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These Checks Could Yield Better Balances

YOUR MONEY | PERSONAL FINANCE / LINDA STERN

Money fund accounts give traditional bank accounts a run for their . . . well, you know.

June 14, 1997|LINDA STERN | From Reuters

Who really needs a checking account?

Maybe you don't if you're fed up with over-the-top banking fees, don't care about federal deposit insurance and are comfortable banking by mail.

Here's an alternative.

There's a new generation of money market mutual funds that are going head to head with bank checking accounts, according to IBC's Money Fund Report, a newsletter that tracks the money fund industry.

"Excessive bank fees have made traditional checking accounts vulnerable," says Peter Crane, managing editor of the newsletter.

Money funds are mutual funds that invest in short-term IOUs, such as Treasury bills, bank certificates of deposit and short-term corporate bonds. They offer higher rates than most bank accounts--the current average yield on these funds tops 5%.

They offer stability: Money market funds are not insured but are managed to keep a stable unit price so that investors never lose principal.

They also offer liquidity; you can tap the money in a money market mutual fund by writing a check, though most funds have minimum amounts that make them impractical for everyday check writing.

The latest wave of enhancements goes even further. IBC reports that 82 money market funds offer unlimited check writing with no minimum amounts. Some also offer cards for automated teller machines or debit cards linked to the accounts.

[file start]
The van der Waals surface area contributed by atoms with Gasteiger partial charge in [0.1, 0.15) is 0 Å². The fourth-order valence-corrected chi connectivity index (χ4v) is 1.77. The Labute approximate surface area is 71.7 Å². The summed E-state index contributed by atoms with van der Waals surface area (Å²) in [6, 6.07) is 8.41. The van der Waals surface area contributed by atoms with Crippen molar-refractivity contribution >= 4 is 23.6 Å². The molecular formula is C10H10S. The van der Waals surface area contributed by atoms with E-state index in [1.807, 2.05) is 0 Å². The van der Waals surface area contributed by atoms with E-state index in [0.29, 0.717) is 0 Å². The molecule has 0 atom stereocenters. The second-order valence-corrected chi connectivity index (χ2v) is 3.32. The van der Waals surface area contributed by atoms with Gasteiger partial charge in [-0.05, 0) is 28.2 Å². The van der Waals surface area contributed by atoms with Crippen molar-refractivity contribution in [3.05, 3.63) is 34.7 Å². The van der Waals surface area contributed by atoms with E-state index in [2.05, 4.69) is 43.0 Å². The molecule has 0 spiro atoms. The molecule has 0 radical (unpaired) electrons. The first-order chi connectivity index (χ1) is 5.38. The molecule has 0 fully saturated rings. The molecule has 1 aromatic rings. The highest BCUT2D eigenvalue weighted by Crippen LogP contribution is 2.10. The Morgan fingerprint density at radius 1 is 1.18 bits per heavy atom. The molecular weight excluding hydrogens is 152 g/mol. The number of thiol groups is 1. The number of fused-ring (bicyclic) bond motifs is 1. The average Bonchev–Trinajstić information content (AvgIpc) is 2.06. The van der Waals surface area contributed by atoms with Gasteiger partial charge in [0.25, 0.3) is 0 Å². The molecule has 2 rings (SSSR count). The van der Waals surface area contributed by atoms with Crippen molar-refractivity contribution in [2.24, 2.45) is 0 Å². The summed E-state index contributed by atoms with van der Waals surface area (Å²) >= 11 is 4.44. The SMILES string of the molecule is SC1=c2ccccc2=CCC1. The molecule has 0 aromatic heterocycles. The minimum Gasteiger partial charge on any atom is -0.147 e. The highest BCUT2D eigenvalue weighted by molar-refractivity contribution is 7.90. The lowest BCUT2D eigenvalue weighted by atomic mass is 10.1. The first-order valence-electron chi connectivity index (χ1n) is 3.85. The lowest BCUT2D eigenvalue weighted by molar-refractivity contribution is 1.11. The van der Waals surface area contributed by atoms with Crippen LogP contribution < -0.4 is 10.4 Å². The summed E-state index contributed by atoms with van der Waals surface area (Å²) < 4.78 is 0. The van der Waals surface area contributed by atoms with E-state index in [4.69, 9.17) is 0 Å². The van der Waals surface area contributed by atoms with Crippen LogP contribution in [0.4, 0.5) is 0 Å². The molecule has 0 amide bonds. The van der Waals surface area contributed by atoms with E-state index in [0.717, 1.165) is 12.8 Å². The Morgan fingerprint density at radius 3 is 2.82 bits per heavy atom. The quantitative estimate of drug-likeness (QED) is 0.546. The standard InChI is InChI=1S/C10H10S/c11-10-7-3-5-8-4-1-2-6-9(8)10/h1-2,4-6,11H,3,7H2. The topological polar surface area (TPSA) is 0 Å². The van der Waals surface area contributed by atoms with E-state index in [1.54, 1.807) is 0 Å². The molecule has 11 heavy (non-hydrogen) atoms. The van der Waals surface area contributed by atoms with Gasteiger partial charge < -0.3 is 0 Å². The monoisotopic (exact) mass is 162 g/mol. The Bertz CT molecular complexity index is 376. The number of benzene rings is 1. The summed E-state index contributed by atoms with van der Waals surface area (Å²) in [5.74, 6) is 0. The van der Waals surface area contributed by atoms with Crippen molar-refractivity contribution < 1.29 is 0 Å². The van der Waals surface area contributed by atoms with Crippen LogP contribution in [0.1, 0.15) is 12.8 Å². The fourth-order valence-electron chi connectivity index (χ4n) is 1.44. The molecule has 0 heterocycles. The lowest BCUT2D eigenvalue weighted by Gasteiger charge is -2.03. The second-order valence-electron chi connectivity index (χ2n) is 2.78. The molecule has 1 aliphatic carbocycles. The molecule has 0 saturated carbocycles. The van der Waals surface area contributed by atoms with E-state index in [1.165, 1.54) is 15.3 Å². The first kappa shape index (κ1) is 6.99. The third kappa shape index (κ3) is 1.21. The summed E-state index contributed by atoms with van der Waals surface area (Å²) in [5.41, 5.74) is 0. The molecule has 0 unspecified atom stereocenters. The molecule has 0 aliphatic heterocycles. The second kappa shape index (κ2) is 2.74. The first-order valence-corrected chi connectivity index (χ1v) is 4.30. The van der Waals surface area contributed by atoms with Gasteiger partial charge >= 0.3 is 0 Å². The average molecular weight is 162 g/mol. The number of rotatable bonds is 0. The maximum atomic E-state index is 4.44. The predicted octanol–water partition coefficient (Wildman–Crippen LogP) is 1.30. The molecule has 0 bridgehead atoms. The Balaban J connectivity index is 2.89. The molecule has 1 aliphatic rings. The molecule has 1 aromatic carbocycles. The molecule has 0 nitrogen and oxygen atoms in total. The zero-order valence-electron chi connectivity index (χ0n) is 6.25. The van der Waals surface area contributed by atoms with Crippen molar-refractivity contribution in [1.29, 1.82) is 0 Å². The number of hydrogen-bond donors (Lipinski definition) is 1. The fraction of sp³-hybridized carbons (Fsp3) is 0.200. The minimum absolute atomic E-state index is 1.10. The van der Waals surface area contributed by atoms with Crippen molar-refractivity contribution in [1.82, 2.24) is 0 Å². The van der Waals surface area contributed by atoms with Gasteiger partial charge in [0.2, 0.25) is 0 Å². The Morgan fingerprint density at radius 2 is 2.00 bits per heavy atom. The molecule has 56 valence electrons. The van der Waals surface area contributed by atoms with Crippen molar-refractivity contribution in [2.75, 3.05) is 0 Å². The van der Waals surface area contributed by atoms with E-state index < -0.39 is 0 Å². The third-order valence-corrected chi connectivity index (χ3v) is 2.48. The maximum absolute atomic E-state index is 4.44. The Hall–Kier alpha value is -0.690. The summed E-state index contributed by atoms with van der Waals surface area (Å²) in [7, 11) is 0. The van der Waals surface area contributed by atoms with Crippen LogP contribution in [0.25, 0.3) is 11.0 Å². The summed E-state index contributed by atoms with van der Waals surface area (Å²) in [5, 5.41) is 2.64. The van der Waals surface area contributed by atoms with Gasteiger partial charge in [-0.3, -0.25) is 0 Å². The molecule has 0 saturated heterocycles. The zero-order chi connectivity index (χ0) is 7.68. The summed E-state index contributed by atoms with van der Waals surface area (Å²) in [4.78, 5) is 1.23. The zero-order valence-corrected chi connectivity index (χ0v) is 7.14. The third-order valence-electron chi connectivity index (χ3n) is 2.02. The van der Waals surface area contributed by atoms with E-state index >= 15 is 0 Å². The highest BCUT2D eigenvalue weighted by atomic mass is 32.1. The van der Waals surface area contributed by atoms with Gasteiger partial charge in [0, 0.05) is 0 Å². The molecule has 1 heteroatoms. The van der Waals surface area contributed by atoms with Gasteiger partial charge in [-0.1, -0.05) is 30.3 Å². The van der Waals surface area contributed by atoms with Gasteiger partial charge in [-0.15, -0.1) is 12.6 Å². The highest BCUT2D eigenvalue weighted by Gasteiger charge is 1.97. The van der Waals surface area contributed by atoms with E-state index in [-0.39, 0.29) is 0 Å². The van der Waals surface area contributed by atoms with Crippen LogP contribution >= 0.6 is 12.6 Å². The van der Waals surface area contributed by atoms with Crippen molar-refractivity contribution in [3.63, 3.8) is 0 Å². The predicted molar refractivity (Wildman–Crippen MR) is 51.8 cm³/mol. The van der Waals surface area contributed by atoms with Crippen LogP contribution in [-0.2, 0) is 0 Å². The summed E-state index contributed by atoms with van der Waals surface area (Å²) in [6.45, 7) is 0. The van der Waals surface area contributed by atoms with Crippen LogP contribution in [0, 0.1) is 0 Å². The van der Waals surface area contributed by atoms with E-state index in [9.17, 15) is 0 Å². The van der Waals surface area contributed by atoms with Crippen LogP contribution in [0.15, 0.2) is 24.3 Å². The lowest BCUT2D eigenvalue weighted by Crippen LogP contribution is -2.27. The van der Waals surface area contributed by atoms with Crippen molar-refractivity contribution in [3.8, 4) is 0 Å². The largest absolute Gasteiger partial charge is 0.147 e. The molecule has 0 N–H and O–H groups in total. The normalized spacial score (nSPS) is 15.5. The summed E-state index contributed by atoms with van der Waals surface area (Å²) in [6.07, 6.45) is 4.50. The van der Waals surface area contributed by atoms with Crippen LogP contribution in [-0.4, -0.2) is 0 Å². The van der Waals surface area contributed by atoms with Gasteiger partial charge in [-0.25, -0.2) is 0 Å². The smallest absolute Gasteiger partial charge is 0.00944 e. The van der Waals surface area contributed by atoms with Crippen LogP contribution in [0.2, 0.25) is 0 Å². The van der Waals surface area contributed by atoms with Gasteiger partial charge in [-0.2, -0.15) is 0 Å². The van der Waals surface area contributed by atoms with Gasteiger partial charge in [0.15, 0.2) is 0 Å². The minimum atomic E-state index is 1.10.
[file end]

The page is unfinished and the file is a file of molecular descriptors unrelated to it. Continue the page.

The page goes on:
Investors and savers willing to bank by mail can establish one of these accounts, earn top interest on their account balances, write checks on them all month and avoid most of the annoying monthly fees their banks are trying to charge.

What are the drawbacks to using a money fund as a bank account substitute? You can't walk to the branch around the corner and deposit your paycheck. You can't sleep tight with the security offered by the Federal Deposit Insurance Corp., with which the government supports private banking. You may not get your canceled checks back every month (though you may). And, if you're determined to use your ATM card on a regular basis, you may find yourself paying $1 here and $2 there to the local bank that's putting the ATM out there for your convenience.

You might decide those disadvantages are worth the effort, especially because most brokerage and mutual fund companies are now rolling out superior money market funds. Some of these are called cash management accounts.

To find one that suits you, shop around. Don't be confused by the money market deposit accounts at your bank, which are not the same as money market mutual funds and probably have lesser yields. Check the companies you already deal with to see whether any of them offer a true money fund with the checking privileges you need. If not, you can try one of these, suggests Connie Bugbee, editor of the IBC report:

* U.S. Global Investors Treasury Securities Cash Fund, which has unlimited checking and high yields, but no ATM card; (800) 873-8637.

* E-Fund, in Portsmouth, N.H., with high yields, unlimited checking, a MasterCard debit card and a $35 annual fee.

* American Express' Strategist Money Market Fund, another yield leader that has unlimited checking but charges $2 for every check under $100; (800) 297-7378.

In the meantime, ordinary-check writers should watch that space, and bankers should really watch carefully. Companies are refining their products every day, and if they keep getting better and better, there may come a day when many bank loyalists will give up their accounts.

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